Diet and foraging

These owls are opportunistic eaters and hunt in a variety of ways. They can be seen hunting over open fields, lowland woods, hillsides, and coastlines. They prey on small mammals including voles, mice, shrews, rabbits, and squirrels as well as birds up to the size of grouse.

Long-eared owl call and sounds

Outside of the breeding season, long-eared owls are quiet most of the time, but during the breeding season, they demonstrate an amazingly diverse repertoire of sounds.
Males will sound about 10 to more than 200 whoo notes every 2 to 4 seconds. You can hear this deep, forceful utterance from more than half a mile away, akin to blowing across the lip of a large bottle.

Unlike the male’s advertising song, the female’s nest call is higher pitched and has more harmonics; the noise is more like a bleating lamb or blowing through a comb and paper. Alarm calls of both sexes include barks, squeals, and a gruff, catlike mew.

Additionally, perturbed long eared owls snap their jaws together, causing a loud pop. Both sexes clap their wings during courtship and at other times, to produce a whip-like sound during flight.

Breeding

long eared owl

The breeding season for long-eared owls is between February and July. Each season, they raise one brood. Nests of long-eared owls are built by other species in trees. A female lays 2 to 10 (usually 5 to 6) eggs once she chooses a nest. On an alternating basis, she lays an egg on each of those days.

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The eggs are glossy, smooth, and white. The female usually incubates the eggs for 25 to 30 days ( but usually 26 to 28 days on average). During the day, she always covers the eggs but takes small breaks during the night.

Chicks are semi-altricial, and for 2 weeks, the female does nothing but take care of them. Baby owls leave the nest when they are about three weeks old, but cannot fly at this point. The baby birds leave the nests by walking and live nearby on branches.

About 35 days after birth, they begin to fly. Until the chicks become independent, around 10 and 11 weeks of age, the male supplies food for the female and chicks. Long eared owls are generally ready to start breeding at 1 year old.

Long eared owl lifespan

If the long eared owl bird is lucky, it will live for about 10 to 30 years. However, their average lifespan is 11 years.

Movements and migration

The long eared owl can typically be found in North America, but they have also been known to migrate southwards as well. The bird is an all-year-round resident of northern Canada and can sometimes be seen on the west coast of America.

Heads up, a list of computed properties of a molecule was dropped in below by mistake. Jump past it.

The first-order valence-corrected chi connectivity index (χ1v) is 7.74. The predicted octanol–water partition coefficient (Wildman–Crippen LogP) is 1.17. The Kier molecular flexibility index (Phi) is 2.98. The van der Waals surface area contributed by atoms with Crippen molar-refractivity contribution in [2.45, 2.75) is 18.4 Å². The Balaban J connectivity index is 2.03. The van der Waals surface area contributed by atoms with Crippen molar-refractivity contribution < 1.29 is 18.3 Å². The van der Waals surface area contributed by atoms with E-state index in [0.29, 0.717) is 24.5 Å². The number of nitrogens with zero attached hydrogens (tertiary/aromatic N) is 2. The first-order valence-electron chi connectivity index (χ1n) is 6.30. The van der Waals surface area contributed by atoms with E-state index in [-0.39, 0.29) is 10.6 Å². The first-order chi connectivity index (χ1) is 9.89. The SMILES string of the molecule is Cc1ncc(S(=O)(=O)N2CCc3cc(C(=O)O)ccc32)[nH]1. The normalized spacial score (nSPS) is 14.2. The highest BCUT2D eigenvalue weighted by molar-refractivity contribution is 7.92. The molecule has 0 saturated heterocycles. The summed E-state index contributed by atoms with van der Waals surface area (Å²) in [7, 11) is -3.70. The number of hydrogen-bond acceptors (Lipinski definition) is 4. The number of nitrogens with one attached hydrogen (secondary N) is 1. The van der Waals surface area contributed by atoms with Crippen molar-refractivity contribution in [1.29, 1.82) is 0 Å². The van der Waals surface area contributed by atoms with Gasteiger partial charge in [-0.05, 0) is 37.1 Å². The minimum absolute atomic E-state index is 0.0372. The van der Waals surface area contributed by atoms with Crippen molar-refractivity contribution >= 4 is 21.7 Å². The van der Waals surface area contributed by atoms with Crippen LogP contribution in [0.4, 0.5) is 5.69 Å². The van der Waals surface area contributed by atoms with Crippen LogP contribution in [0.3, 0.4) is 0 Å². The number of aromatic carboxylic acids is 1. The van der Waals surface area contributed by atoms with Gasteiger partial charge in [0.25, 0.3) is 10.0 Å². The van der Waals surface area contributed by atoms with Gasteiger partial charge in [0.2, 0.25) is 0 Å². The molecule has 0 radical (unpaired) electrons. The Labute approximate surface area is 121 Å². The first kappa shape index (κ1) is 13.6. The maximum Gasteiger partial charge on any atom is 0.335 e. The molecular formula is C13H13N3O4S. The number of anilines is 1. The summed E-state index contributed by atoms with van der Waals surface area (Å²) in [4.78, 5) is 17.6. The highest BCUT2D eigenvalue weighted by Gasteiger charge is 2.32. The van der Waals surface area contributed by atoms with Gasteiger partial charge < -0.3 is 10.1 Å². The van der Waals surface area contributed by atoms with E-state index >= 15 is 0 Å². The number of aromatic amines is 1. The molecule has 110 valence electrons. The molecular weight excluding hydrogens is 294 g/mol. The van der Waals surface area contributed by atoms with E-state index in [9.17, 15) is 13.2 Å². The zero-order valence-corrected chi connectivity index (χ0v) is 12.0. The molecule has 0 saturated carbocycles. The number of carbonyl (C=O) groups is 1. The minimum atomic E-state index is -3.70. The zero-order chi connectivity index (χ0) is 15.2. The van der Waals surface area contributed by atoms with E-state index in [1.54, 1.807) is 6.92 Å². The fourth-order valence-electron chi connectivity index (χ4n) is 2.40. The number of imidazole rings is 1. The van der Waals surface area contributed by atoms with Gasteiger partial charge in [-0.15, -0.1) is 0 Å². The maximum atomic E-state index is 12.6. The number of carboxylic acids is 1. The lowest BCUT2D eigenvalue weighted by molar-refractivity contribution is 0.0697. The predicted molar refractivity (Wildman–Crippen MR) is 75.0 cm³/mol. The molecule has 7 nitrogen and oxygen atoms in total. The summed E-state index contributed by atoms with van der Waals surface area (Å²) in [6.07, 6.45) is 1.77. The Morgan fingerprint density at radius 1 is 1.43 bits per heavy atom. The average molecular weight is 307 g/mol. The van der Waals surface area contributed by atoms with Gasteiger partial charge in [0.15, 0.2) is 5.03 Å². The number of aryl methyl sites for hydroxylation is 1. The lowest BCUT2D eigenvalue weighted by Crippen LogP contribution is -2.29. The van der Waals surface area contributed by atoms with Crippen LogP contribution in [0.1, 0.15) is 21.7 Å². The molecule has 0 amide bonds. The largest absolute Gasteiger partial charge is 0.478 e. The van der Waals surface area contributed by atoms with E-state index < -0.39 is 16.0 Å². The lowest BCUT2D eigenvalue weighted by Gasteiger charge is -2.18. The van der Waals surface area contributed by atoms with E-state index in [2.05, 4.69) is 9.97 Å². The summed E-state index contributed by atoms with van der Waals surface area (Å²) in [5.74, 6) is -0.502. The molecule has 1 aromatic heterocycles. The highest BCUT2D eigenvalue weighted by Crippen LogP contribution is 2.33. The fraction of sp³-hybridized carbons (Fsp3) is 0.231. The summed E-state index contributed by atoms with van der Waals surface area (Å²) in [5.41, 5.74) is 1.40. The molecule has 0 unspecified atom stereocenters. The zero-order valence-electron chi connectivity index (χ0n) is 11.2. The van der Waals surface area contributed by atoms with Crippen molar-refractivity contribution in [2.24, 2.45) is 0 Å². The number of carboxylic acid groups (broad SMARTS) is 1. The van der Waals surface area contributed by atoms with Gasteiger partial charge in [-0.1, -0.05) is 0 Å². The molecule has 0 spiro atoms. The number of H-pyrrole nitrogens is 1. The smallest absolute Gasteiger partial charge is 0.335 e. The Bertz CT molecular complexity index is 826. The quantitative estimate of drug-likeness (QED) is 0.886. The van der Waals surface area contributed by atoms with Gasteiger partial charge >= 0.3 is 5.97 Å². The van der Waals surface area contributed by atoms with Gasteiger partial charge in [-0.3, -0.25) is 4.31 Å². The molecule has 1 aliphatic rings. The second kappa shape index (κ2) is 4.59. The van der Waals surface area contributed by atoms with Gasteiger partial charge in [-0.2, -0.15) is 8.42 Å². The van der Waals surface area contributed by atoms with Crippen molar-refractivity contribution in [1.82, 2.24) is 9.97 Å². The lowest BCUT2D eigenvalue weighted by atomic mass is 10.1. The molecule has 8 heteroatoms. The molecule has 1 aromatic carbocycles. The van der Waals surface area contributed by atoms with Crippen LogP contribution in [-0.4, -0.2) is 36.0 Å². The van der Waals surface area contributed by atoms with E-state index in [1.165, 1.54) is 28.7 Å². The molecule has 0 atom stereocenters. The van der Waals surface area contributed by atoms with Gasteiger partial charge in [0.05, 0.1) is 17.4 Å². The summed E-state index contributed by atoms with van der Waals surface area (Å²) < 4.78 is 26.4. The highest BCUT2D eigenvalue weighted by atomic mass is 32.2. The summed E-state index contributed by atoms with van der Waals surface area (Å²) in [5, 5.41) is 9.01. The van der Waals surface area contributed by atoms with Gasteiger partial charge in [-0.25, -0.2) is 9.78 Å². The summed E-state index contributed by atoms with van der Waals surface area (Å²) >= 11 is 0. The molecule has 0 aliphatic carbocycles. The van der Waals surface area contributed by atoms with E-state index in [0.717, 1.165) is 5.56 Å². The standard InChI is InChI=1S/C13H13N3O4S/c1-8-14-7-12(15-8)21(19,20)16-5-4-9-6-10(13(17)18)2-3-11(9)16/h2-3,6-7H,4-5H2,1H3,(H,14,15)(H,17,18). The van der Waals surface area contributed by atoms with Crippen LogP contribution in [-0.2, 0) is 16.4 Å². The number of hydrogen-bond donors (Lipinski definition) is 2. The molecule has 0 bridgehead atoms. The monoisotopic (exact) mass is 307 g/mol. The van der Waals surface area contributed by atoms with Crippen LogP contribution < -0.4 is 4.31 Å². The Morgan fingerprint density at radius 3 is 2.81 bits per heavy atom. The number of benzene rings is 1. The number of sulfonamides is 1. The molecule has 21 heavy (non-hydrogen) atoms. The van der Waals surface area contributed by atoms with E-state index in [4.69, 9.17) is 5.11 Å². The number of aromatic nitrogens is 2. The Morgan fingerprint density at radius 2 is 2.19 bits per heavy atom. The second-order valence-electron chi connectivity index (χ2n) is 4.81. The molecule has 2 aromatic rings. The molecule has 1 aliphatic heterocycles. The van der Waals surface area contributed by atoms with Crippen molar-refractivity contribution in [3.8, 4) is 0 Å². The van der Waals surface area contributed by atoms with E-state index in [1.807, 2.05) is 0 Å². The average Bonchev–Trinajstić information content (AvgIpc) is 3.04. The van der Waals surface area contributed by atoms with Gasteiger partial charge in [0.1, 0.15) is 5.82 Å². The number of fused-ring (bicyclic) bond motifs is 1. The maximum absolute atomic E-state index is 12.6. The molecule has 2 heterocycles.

Diseases and threats

Threats against these species include habitat destruction, hunting, and overuse of the species in medical research. They are also threatened by fragmentation, hunting, and environmental toxins.

Long eared owls population status

On the IUCN Red List, there are between 2,180,000 and 5,540,000 mature long eared owls. 304,000 to 776,000 pairs make up the European population, which equates to 609,000 to 1,550,000 mature birds. IUCN classifies this species as Least Concern (LC) on its Red List, but long eared owls numbers are declining every day.

Conservation and management

The management and conservation of the long eared owls are aided by scientists and organizations such as the International Union for Conservation of Nature, U.S. Fish and Wildlife Service, National Park Service, Nature Conservancy, Worldwatch Institute, Bat Conservation International, and others.

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They research the long eared owl’s natural history and care for injured or sick owls. Scientists study their distribution and population trends to determine how best to protect them in specific locations. Organizations work with governments to establish new parks, reserves, and sanctuaries that are designed to be safe havens for threatened species like the cat owl.

They are also protected under the Migratory and Endangered Species Act of 1973. It’s also classified as a threatened species by The International Union for Conservation of Nature, due to its populations declining or becoming low in certain regions. Under the U.S.